Abnormal Uterine Bleed (AUB) & Menorrhagia

Abnormal Uterine Bleed (AUB) & Menorrhagia

A normal menstrual cycle occurs every 28 days, and each lasts approximately 5 days. An average menstrual flow consists of 30-40ml of blood loss.

A lady can exhibit a few forms of abnormal uterine bleeding:

  1. Heavy menstrual bleeding (HMB)
  2. Too-frequent menstrual periods – – Bleeding in between a clearly defined and predictable menstrual cycle
  3. Inter-mentrual bleeding (IUB)
  4. Post-menopausal bleeding (PMB) – Bleeding after menopause
  5. Post-coital bleeding (PCB) – Bleeding shortly after sexual intercourse

Heavy Menstrual Bleeding (HMB)
Heavy menstrual bleeding (HMB), also known as menorrhagia, occurs when there is excessive blood loss leading to the interference of a woman’s physical, emotional, and social well-being. It is characterized and quantified by excessive total menstrual blood loss of more than 80ml or a menstrual duration of more than seven days.

Causes of Heavy Menstrual Bleeding

In a normal monthly menstrual cycle, there is an equilibrium between the hormone estrogen and progesterone to guide the thickness and shredding of the uterine lining. In heavy menstrual bleed, there may be an imbalance between the two hormones, leading to a thickened uterine lining. When menstruation occurs, the thicker abnormal uterine wall shreds, causing excessive heavy bleeding. This can occur commonly during adolescence period when the reproductive hormonal system has yet to be fully established. It can also occur when a woman is approaching menopause.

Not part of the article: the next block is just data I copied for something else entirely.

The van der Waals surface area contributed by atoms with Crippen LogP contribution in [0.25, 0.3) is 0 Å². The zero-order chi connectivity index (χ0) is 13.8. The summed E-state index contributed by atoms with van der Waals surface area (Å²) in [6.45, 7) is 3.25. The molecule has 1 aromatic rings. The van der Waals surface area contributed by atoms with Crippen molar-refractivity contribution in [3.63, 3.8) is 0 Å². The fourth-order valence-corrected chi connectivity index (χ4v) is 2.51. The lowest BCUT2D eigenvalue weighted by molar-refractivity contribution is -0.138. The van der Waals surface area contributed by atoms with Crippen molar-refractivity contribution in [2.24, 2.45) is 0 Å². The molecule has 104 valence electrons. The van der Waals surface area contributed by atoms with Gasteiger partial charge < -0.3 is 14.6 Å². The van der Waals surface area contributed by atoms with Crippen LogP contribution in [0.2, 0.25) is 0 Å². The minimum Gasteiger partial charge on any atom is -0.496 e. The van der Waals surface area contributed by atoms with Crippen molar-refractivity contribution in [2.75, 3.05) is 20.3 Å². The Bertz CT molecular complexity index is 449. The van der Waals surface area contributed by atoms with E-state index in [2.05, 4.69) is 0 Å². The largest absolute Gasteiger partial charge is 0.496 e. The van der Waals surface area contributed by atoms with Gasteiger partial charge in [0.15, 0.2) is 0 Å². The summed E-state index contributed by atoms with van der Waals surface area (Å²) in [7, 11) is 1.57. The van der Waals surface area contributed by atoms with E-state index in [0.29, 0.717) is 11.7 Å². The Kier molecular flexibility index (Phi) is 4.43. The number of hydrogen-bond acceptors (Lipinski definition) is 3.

There are other common causes that one should be aware of as well.

Signs and Symptoms of Heavy Menstrual Bleed

  • Need to change sanitary pads every hour as the menstrual flow soaks through
  • Need for double sanitary protection
  • Period that lasts more than 7 days
  • Period with large blood clots

One may experience symptoms related to anemia such as

  • Pale appearance
  • Lethargy
  • Chest pain
  • Breathlessness
  • Palpitation

When should I consult a doctor, and what happens next?

Speak to your trusted doctor when you have:

  • Periods that last more than 7 days
  • Periods cycles that are less than 21 days apart
  • Or other symptoms discussed above

Your doctor will take a thorough, relevant history, and perform an abdominal and pelvic examination. Depending on the individual, your doctor may offer further tests to assess the womb and ovaries structures.

Can it be treated?

Oral medications such as NSAIDS (mefenamic acids) and antifibrinolytic agents (tranexamic acid) may be used for alleviating symptoms. You are encouraged to consider a diet with high iron stores and iron tablets supplements.

Hormonal treatment in various forms ranging from contraceptive pills, and injections and intrauterine devices, may be used to regulate the cycle and menstrual flow amount.

Any other underlying conditions need to be managed. Those with structural lesions, surgical options, endometrial (uterine) ablation may need to be discussed and considered with the gynecologist.

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